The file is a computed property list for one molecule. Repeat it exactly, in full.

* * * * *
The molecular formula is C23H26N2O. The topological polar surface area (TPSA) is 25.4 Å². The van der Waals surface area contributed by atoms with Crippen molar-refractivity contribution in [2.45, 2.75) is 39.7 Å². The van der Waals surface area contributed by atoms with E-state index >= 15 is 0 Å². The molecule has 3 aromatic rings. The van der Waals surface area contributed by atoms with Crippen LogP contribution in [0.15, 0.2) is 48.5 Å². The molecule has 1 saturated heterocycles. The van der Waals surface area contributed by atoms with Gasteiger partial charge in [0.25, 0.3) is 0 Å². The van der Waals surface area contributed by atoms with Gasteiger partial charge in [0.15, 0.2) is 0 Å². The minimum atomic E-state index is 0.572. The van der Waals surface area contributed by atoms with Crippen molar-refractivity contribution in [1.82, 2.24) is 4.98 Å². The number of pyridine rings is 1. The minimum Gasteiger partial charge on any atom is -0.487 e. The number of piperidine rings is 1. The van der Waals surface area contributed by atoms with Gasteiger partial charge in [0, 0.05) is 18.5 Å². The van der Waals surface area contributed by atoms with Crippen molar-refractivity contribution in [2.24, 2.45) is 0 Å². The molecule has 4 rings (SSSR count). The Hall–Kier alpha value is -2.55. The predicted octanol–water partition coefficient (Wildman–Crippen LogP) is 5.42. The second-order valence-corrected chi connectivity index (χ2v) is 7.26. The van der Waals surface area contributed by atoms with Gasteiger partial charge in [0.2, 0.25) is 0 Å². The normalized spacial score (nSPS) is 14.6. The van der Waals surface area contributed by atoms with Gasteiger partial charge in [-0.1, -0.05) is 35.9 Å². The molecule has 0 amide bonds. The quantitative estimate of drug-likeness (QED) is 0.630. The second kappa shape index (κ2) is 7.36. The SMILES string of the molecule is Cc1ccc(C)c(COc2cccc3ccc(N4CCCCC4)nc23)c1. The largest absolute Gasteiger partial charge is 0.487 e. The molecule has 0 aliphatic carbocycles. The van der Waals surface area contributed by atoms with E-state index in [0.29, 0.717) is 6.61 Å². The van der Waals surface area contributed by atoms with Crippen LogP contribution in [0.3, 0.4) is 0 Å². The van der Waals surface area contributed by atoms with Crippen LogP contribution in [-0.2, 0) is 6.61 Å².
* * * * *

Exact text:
The molecular formula is C23H26N2O. The topological polar surface area (TPSA) is 25.4 Å². The van der Waals surface area contributed by atoms with Crippen molar-refractivity contribution in [2.45, 2.75) is 39.7 Å². The van der Waals surface area contributed by atoms with E-state index >= 15 is 0 Å². The molecule has 3 aromatic rings. The van der Waals surface area contributed by atoms with Crippen LogP contribution in [0.15, 0.2) is 48.5 Å². The molecule has 1 saturated heterocycles. The van der Waals surface area contributed by atoms with Gasteiger partial charge in [0.25, 0.3) is 0 Å². The van der Waals surface area contributed by atoms with Gasteiger partial charge in [0.15, 0.2) is 0 Å². The minimum atomic E-state index is 0.572. The van der Waals surface area contributed by atoms with Crippen molar-refractivity contribution in [1.82, 2.24) is 4.98 Å². The number of pyridine rings is 1. The minimum Gasteiger partial charge on any atom is -0.487 e. The number of piperidine rings is 1. The van der Waals surface area contributed by atoms with Gasteiger partial charge in [0, 0.05) is 18.5 Å². The van der Waals surface area contributed by atoms with Crippen molar-refractivity contribution in [2.24, 2.45) is 0 Å². The molecule has 4 rings (SSSR count). The Hall–Kier alpha value is -2.55. The predicted octanol–water partition coefficient (Wildman–Crippen LogP) is 5.42. The second-order valence-corrected chi connectivity index (χ2v) is 7.26. The van der Waals surface area contributed by atoms with Gasteiger partial charge in [0.2, 0.25) is 0 Å². The normalized spacial score (nSPS) is 14.6. The van der Waals surface area contributed by atoms with Gasteiger partial charge in [-0.1, -0.05) is 35.9 Å². The molecule has 0 amide bonds. The quantitative estimate of drug-likeness (QED) is 0.630. The second kappa shape index (κ2) is 7.36. The SMILES string of the molecule is Cc1ccc(C)c(COc2cccc3ccc(N4CCCCC4)nc23)c1. The largest absolute Gasteiger partial charge is 0.487 e. The molecule has 0 aliphatic carbocycles. The van der Waals surface area contributed by atoms with E-state index in [0.29, 0.717) is 6.61 Å². The van der Waals surface area contributed by atoms with Crippen LogP contribution in [0.3, 0.4) is 0 Å². The van der Waals surface area contributed by atoms with Crippen LogP contribution in [-0.2, 0) is 6.61 Å².